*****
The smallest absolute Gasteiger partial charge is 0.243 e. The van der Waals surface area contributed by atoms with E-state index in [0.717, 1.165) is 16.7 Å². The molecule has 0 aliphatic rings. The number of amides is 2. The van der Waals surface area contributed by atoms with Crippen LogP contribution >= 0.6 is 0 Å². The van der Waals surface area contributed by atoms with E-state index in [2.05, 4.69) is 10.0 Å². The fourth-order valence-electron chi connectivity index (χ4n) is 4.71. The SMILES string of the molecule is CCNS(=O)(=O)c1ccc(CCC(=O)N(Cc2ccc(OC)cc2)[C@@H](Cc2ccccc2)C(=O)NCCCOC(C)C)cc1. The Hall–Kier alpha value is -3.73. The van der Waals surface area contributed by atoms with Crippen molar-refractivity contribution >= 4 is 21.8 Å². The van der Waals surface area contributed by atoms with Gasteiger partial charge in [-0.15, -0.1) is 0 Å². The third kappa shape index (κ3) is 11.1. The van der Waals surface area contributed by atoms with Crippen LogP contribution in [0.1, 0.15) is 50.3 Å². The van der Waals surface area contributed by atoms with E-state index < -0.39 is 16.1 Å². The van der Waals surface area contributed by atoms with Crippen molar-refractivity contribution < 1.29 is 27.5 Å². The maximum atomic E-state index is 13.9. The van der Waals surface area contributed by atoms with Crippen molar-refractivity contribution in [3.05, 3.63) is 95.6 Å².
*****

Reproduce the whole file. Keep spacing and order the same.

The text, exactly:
The smallest absolute Gasteiger partial charge is 0.243 e. The van der Waals surface area contributed by atoms with E-state index in [0.717, 1.165) is 16.7 Å². The molecule has 0 aliphatic rings. The number of amides is 2. The van der Waals surface area contributed by atoms with Crippen LogP contribution >= 0.6 is 0 Å². The van der Waals surface area contributed by atoms with E-state index in [2.05, 4.69) is 10.0 Å². The fourth-order valence-electron chi connectivity index (χ4n) is 4.71. The SMILES string of the molecule is CCNS(=O)(=O)c1ccc(CCC(=O)N(Cc2ccc(OC)cc2)[C@@H](Cc2ccccc2)C(=O)NCCCOC(C)C)cc1. The Hall–Kier alpha value is -3.73. The van der Waals surface area contributed by atoms with Crippen molar-refractivity contribution >= 4 is 21.8 Å². The van der Waals surface area contributed by atoms with Gasteiger partial charge in [-0.15, -0.1) is 0 Å². The third kappa shape index (κ3) is 11.1. The van der Waals surface area contributed by atoms with Crippen LogP contribution in [0.1, 0.15) is 50.3 Å². The van der Waals surface area contributed by atoms with E-state index < -0.39 is 16.1 Å². The van der Waals surface area contributed by atoms with Crippen molar-refractivity contribution < 1.29 is 27.5 Å². The maximum atomic E-state index is 13.9. The van der Waals surface area contributed by atoms with Crippen molar-refractivity contribution in [3.05, 3.63) is 95.6 Å².